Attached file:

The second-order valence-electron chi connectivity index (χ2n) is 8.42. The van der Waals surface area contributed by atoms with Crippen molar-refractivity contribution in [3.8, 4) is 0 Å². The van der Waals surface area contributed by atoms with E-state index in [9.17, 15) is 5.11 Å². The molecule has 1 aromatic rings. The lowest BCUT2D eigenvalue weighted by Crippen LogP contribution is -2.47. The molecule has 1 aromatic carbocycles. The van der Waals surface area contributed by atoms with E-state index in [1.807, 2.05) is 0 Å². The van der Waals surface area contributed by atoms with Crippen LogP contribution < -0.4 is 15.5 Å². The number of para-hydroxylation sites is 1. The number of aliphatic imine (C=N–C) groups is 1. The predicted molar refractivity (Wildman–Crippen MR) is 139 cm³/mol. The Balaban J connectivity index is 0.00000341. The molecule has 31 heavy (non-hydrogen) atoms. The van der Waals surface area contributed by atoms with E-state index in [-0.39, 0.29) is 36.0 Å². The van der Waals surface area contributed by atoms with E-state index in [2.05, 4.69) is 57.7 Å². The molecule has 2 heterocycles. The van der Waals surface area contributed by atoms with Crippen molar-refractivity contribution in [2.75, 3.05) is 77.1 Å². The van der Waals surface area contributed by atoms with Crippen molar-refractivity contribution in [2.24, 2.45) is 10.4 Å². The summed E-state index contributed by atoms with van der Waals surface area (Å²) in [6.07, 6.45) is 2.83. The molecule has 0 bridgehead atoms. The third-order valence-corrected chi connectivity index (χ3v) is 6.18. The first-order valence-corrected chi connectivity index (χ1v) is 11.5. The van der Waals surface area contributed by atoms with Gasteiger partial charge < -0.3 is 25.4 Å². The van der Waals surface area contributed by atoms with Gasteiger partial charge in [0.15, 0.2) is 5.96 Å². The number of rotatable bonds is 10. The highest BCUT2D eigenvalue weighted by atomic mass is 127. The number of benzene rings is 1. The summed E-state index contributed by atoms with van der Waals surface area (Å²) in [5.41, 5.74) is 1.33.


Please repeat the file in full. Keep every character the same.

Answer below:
The second-order valence-electron chi connectivity index (χ2n) is 8.42. The van der Waals surface area contributed by atoms with Crippen molar-refractivity contribution in [3.8, 4) is 0 Å². The van der Waals surface area contributed by atoms with E-state index in [9.17, 15) is 5.11 Å². The molecule has 1 aromatic rings. The lowest BCUT2D eigenvalue weighted by Crippen LogP contribution is -2.47. The molecule has 1 aromatic carbocycles. The van der Waals surface area contributed by atoms with E-state index in [1.807, 2.05) is 0 Å². The van der Waals surface area contributed by atoms with Crippen LogP contribution < -0.4 is 15.5 Å². The number of para-hydroxylation sites is 1. The number of aliphatic imine (C=N–C) groups is 1. The predicted molar refractivity (Wildman–Crippen MR) is 139 cm³/mol. The Balaban J connectivity index is 0.00000341. The molecule has 31 heavy (non-hydrogen) atoms. The van der Waals surface area contributed by atoms with E-state index in [-0.39, 0.29) is 36.0 Å². The van der Waals surface area contributed by atoms with E-state index in [2.05, 4.69) is 57.7 Å². The molecule has 2 heterocycles. The van der Waals surface area contributed by atoms with Crippen molar-refractivity contribution in [2.75, 3.05) is 77.1 Å². The van der Waals surface area contributed by atoms with Crippen molar-refractivity contribution in [2.24, 2.45) is 10.4 Å². The summed E-state index contributed by atoms with van der Waals surface area (Å²) in [6.07, 6.45) is 2.83. The molecule has 0 bridgehead atoms. The third-order valence-corrected chi connectivity index (χ3v) is 6.18. The first-order valence-corrected chi connectivity index (χ1v) is 11.5. The van der Waals surface area contributed by atoms with Gasteiger partial charge < -0.3 is 25.4 Å². The van der Waals surface area contributed by atoms with Gasteiger partial charge in [0.15, 0.2) is 5.96 Å². The number of rotatable bonds is 10. The highest BCUT2D eigenvalue weighted by atomic mass is 127. The number of benzene rings is 1. The summed E-state index contributed by atoms with van der Waals surface area (Å²) in [5.41, 5.74) is 1.33.